It was a perfectly normal day. And I was engaged in perfectly normal activities. Running a few errands, then a quick stop at the store to pick-up a bottle of wine for dinner. Now, I have to admit, I can easily get side-tracked for an hour (or longer) once I get looking at bottles of wine. I like to see where they originated, and when. I like to examine the labels. And, I admit, I have been known to pass over some very drinkable wine just because its label wasn’t aesthetically pleasing to me. Being in a wine shop is somewhat akin for me as being in a book store. I lose track of time. I am swept along between the rows–touching, reading, imagining.
But, not this day. Being aware of my tendency, (some may call it a weakness) I was entering this store on full-alert. I would not get side-tracked. I would not allow myself to get charmed by the velvet-tongued Bordeaux. And, I definitely would not even look at all those charming, heart-stealing Aussies. No. I would be like a race-horse with blinders. Eyes focused on the goal, I would be in and out of there in 5 minutes. I was a woman in charge of her own destiny.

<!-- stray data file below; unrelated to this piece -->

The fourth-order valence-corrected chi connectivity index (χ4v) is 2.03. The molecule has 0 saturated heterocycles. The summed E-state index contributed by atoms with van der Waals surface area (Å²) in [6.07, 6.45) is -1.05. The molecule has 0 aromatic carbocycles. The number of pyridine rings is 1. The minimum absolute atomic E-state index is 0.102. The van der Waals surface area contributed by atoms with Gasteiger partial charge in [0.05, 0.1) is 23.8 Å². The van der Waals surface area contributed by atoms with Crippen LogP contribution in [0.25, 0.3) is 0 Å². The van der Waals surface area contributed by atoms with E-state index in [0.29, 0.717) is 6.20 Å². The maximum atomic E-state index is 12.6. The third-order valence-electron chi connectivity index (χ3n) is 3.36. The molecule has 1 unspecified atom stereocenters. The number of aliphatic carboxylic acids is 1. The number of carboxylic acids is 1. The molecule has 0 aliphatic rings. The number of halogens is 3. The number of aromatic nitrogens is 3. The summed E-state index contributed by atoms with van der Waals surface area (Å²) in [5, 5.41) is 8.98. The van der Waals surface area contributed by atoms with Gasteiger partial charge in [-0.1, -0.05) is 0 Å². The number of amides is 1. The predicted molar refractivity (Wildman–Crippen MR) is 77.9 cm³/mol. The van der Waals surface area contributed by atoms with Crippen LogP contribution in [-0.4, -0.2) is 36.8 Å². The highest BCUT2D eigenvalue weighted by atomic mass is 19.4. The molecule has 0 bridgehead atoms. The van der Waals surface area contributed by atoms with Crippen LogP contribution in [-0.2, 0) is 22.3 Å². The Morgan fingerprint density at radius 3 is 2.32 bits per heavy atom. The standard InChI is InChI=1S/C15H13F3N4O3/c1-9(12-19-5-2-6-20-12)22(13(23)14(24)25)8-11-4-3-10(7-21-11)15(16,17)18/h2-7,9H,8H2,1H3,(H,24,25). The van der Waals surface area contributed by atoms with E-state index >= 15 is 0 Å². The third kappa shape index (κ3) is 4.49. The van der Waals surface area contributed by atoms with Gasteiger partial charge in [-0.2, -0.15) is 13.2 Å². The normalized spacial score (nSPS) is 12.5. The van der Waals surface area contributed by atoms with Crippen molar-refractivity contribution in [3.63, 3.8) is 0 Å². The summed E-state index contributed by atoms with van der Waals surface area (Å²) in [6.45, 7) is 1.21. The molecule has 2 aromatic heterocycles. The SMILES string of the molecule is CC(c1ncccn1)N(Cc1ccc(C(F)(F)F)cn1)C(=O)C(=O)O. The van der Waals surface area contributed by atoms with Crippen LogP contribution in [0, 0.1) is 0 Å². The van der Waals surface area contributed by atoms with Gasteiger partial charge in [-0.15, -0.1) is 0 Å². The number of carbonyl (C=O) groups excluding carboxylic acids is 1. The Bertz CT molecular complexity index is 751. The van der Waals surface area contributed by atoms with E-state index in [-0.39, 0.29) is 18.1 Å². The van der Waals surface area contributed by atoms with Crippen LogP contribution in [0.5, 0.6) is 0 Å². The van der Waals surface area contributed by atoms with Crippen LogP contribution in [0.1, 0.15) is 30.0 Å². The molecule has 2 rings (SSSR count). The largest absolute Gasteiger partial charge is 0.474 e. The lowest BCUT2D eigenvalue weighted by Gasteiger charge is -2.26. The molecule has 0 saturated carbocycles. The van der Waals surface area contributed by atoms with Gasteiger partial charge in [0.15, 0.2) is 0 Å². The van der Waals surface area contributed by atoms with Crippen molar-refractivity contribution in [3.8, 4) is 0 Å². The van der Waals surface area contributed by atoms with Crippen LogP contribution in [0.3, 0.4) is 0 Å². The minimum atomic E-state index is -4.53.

A dangerous-looking Chilean whispered something rather intriguingly as I rounded the first corner. I drew an appreciative glance over his rock-hard body, then forced my eyes to the floor. And that’s where I spotted them. The most amazing shoes I have ever seen. Now, these were not your standard fashion statement shoes. Sarah Jessica Parker will not be seen wearing them next season–or any season for that matter!
They were orange. Well, more like a remembrance of orange. But, what was truly fascinating about them is that they were duct-taped together. Great liberal swaths of bold silver duct-tape wrapped over and around and back over them again. I was mesmerized. I covertly followed those shoes around the store. The spicy-mouthed Chilean had no chance with me at all this time as I sauntered by.
I watched as the woman wearing the shoes paid for her wine and left. Now, hopelessly behind schedule, I paid for my Chilean and two Aussies and followed her outside. I stood, watching her orange and silver shoes as they walked down the sidewalk, my imagination already forming the character who would bring them back to life in my novel No Story to Tell. And I almost felt like I should call out to the woman and thank her for letting me borrow her shoes.